Poisson’s ratio is also a remarkable mechanical property for any functional part subjected to some loading. It expresses the transverse reduction of a material due to enlarging it by applying a force in a longitudinal direction. High Poisson's ratio indicates large elastic deformation exhibited by the material even though developing a small value of strain. Poisson's ratio approaching zero means the material does not exhibit elastic deformation disregarding a finite strain value. There are various direct and indirect methods to determine Poisson's ratio. This study determines the Poisson's ratio for the tensile specimen using only uniaxial tensile testing through an extensometer. The calculated Poisson's ratio relies on longitudinal strain solely, as represented by Eq. (6) [33]. Using Taguchi’s technique for the "smaller the better" type of response, Poisson's ratio at break is around 0.20 for the prepared specimen. Poisson's ratio as a mechanical property is not investigated in this article as this study restricts measuring and analyzing the ultimate tensile strength and modulus of elasticity.

$$\nu =\frac{1}{\varepsilon_{l} }\left(1-{\sqrt{\frac{ V \left/ {V}_{0} \right.}{1+{\varepsilon }_{l}}}}\right) ,$$

where \(\nu\) is the Poisson's ratio, \({\varepsilon }_{l}\) is the longitudinal strain, V is the volume at the break, \({V}_{0}\) is the original volume.

The results of grey relational analysis have reported in Table 4. In GRA, Eqs. (3)−(5) determine the grey relational generations, grey relational coefficients, and grey relational grades, respectively. The higher rank decides the higher value of the grey relational grade in Table 4. Since an accumulation of both performance characteristics obtains the grades, the maximum value of grey relational grade among 27 experiments, i.e., Experiment 9 (Table 4), exactly stands for the optimum combination of factor levels for the FDM process in this work. The analysis of variance is applied to the grey relational grades (Table 5) to ascertain the significant factors. Table 5 and Figure 3 represent the significant factors and their optimal levels viz., B3, D3, E3, G3, I1, J1, and K1 to integrate desired mechanical properties in the printed parts. Table 5 shows that the concentric infill pattern (B3) is the most influential factor, contributing 23.51%.

Table 4 Results of grey relational analysis
Table 5 Pooled ANOVA for the grey relational grade (GRG)

6 Confirmation Experiment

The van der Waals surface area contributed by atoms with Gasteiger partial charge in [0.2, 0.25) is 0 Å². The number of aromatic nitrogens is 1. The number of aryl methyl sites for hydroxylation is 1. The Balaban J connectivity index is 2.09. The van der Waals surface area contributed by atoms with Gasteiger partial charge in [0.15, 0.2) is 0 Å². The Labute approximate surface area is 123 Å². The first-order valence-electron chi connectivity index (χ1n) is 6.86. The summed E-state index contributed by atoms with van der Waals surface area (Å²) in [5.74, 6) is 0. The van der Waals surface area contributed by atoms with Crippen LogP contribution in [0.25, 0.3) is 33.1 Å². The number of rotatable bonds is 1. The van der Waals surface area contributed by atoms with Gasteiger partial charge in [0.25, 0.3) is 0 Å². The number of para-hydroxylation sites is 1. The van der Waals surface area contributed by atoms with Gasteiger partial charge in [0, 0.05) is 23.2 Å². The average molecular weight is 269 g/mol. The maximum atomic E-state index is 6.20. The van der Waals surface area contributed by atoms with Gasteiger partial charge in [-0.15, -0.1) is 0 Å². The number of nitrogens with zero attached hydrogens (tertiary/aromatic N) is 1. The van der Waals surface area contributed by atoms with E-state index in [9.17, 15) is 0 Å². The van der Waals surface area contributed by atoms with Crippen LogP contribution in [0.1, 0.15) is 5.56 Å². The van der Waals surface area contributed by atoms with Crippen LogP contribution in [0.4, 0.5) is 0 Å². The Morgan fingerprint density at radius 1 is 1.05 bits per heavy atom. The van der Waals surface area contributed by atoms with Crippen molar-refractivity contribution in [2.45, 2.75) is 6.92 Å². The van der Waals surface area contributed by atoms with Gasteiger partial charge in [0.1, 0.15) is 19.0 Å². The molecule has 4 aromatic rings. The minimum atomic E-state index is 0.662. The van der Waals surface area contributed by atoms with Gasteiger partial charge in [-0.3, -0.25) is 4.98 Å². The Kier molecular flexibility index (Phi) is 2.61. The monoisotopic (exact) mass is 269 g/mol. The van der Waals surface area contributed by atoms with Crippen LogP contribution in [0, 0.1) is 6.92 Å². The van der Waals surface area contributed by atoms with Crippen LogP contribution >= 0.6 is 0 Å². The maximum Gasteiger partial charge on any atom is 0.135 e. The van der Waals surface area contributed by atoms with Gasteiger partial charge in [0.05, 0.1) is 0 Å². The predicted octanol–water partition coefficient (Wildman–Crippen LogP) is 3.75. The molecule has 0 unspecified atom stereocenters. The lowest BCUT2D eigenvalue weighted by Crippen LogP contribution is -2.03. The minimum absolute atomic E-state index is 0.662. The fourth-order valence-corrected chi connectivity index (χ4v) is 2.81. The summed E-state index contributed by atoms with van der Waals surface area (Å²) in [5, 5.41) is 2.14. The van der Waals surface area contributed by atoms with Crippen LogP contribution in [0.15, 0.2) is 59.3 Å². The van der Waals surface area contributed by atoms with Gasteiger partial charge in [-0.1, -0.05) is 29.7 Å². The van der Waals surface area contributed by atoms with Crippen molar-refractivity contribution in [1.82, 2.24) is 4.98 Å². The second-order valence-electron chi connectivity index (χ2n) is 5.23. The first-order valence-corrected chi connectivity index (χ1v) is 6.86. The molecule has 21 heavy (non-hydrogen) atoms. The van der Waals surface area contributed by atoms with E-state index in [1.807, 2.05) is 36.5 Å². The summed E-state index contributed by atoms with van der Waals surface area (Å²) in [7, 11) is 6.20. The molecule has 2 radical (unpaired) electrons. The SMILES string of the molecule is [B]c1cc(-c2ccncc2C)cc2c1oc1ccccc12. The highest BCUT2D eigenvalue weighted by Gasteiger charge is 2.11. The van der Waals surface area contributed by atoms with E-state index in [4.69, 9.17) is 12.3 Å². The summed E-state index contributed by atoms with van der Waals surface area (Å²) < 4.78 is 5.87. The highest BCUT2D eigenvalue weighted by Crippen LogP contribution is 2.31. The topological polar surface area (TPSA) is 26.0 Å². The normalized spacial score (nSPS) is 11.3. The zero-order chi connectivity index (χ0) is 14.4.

After choosing the optimal parametric levels, the confirmation experiment aims to verify the enhancement in the expected performance characteristics with the chosen optimal printing parameters, i.e., to verify the optimum conditions analyzed by the grey relational analysis. Experiments were conducted three times with an optimal combination of process parameters and the obtained testing results, as seen in Table 6. SEM micrograph (Figure 8) of the specimen obtained from the confirmation experiment observed the strong bonding between rasters without any defect. Therefore, the specimen has good comprehensive mechanical properties. Figure 8 also reveals the energy dispersive X-ray spectroscopy (EDX) of PLA, indicating the elements present in the specimen: 92.4 wt% carbon and 7.6 wt% oxygen. Eq. (7) [26] predicts the grey relational grade for optimal levels of the process parameters.

$$\widehat{\varphi }={\varphi }_{m}+\sum_{i=1}^{p}\left({\overline{\varphi } }_{i}-{\varphi }_{m}\right) ,$$

where \(\widehat{\varphi }\) is the predicted grey relational grade, \({\varphi }_{m}\) is the average of grey relational grades, \({\overline{\varphi } }_{i}\) is the average value of grey relational grade at the optimal setting of the corresponding significant process parameter, and p is the number of significant process parameters.

$${\varphi }_{m}=0.5883,$$

thus, optimal predicted grey relational grade at optimal conditions is \(\widehat{\varphi }=0.9260\).

Table 6 Results of confirmation experiments
Figure 8
figure 8

SEM micrograph of specimen obtained from confirmation experiment and EDX spectra of PLA

Now, confidence interval \(CI=\pm \sqrt{{F}_{\alpha }(1, n)\frac{{V}_{e}}{{N}_{e}}}\),

\({F}_{\alpha }\left(1,n\right)=F;\) value at 95% confidence level for mean DOF (always=1) and DOF of error \({V}_{e}=\mathrm{Error \, Variance}=0.00159\) and \(n=12\),

$${N}_{e}=\frac{\mathrm{Total \, number \, of \,results}}{\mathrm{ DOF \, of \, mean}+\mathrm{DOF \, of \, significant \, factors}},$$
$${F}_{0.05}\left(1, 12\right)=4.7472 \left(\text {tabulated} \right),$$
$$CI=\pm \sqrt{\frac{4.7472\times 0.00159}{1.8}}=\pm 0.0647,$$
$$0.9260-0.0647<\mu <0.9260+0.0647.$$

Thus, for 95% CI, the predicted optimum grade lies in this range: \(0.8613<\mu <0.9907\).